The policy reaction function of many of the world’s major central banks looks to have changed and a number have yet again made a dovish shift. We argue that these central banks could be “trapped” in an ultra-loose monetary policy stance and are losing their ability to normalize policy. Moreover, this extended period of super-low-for-long rates is bringing diminishing returns and rising costs. Financial markets and central banks are becoming increasingly and unhealthily interconnected, generating complicated two-way feedback loops and systemic risks. We conclude by considering a number of alternate policy paths.
While understandable – particularly given the inflation mandates of these central banks – we see declining benefits and rising risks from this policy path. Indeed, ultra-loose monetary policy can:
- increase financial vulnerability and financial stability risks, from the consequent rise in leverage;
- adversely impact potential growth and productivity by keeping “zombie” companies alive;
- similarly, misallocate capital and crowd out more efficient resource allocation;
- weaken bank profitability, potentially to the point where lending functions are impaired - the so called “reversal rate”;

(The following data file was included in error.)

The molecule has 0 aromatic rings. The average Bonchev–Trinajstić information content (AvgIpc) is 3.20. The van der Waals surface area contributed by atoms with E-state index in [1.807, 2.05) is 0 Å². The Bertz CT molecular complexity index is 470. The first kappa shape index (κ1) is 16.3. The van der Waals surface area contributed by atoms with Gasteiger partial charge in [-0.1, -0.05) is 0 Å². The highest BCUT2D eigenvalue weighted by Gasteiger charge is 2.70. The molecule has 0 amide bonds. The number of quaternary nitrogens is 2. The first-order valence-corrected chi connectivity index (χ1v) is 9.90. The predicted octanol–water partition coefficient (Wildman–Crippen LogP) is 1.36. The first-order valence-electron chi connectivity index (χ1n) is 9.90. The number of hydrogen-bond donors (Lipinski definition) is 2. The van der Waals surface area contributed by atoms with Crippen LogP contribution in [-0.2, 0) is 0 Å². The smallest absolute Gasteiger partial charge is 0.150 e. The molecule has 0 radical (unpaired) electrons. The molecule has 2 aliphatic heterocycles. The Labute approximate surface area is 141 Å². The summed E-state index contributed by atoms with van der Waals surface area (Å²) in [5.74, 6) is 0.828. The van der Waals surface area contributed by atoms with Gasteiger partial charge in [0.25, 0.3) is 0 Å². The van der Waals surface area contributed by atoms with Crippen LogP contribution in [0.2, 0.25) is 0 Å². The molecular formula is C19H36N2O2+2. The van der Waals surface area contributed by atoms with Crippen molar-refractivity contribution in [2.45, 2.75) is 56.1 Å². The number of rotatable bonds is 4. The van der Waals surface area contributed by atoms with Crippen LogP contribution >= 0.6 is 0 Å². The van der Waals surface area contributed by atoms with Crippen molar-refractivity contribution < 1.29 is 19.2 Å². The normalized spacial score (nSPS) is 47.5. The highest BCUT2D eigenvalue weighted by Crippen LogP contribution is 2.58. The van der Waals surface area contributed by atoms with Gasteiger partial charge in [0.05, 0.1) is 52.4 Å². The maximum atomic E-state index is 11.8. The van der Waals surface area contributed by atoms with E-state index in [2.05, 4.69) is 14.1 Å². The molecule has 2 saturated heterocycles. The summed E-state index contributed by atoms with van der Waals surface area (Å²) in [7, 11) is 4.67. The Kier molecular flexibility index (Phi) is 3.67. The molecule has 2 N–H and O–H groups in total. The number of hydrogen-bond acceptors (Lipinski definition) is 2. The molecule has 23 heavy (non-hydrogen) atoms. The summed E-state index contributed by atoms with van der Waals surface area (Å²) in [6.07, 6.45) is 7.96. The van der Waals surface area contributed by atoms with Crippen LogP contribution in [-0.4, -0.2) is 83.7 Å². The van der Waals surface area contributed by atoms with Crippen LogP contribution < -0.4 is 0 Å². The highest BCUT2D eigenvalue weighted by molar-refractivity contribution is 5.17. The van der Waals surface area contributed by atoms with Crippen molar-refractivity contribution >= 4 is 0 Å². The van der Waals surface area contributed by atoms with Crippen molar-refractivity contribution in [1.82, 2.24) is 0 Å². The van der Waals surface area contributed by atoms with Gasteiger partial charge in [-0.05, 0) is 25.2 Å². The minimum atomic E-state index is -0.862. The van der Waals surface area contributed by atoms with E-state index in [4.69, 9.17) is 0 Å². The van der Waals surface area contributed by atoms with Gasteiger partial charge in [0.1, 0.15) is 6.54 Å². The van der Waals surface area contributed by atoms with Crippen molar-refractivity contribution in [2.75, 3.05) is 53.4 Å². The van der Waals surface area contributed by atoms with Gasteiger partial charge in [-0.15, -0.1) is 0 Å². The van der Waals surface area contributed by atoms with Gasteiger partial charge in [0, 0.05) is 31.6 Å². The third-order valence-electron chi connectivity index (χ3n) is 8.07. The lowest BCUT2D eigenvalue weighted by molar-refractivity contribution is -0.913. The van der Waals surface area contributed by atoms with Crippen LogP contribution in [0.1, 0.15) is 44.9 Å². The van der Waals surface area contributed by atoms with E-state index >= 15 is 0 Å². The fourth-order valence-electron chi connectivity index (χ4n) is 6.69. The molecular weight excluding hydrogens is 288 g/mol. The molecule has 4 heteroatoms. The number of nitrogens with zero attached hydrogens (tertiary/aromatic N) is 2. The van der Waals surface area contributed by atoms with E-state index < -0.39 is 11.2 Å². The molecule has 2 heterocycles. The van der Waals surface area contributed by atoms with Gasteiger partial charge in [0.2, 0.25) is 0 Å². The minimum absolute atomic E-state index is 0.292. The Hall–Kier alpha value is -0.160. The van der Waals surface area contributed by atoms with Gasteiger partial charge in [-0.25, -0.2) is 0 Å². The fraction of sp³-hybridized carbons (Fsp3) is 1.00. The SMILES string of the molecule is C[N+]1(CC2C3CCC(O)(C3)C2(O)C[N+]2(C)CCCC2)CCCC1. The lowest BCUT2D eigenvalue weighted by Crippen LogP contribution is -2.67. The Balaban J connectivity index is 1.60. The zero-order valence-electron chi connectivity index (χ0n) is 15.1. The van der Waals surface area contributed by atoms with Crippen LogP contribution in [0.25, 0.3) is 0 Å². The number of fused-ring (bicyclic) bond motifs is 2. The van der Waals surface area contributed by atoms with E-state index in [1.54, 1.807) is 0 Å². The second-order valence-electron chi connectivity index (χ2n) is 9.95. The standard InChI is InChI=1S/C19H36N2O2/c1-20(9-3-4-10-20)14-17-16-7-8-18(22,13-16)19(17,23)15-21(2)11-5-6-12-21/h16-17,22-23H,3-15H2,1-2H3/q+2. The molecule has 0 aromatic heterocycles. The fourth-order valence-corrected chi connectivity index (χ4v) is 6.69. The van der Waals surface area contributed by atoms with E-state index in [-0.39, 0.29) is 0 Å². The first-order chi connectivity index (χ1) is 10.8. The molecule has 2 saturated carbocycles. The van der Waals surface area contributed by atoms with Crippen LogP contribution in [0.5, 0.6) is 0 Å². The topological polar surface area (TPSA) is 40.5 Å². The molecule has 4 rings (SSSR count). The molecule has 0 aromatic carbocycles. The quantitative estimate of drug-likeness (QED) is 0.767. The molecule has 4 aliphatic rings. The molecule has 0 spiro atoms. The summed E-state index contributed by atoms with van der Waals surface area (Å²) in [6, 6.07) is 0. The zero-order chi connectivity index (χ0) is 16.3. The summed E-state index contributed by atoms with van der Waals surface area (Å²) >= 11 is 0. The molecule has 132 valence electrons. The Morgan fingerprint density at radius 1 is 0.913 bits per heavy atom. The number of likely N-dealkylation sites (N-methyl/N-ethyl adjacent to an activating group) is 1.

- impose distributional costs, for example a) causing rising wealth inequality from the consequent boost to asset prices, and which appears to be creating backlash and support for populist policies globally; and b) lead to uneven impacts on the savings balances of retirees and the younger generation seeking to save for a first home.
We have also observed a complicated and potentially dangerous sensitivity and interconnectedness growing between central banks and financial markets. Central banks increasingly need positive wealth effects for their ultra-loose policies to have the desired impact and are incentivized to deliver “no surprises” to markets. However, this can create moral hazard and risks excessive leverage and risk-taking.
As policy-encouraged debt levels grow over time, the economy becomes less able to handle a return to historically more normal rates; we could be trapped in a low-rate world.
Is there an alternate path; how can we get out of this?
We believe that maintaining overburdened monetary policy settings (i.e., more of the same) could be helpful in the short term but increases longer-term systemic risks. A more balanced policy mix, with less reliance on monetary policy and more focus on fiscal policy and structural reform would be a better option. At a minimum, an expanded toolkit for central banks, with more control over macroprudential policy and FX management could help too. Developed market policymakers could learn from EM, as the latter has taken the lead on the successful implementation of macroprudential measures.
For more details, read our full report here.
Head of Global Macro Research
Rates Strategist, Australia
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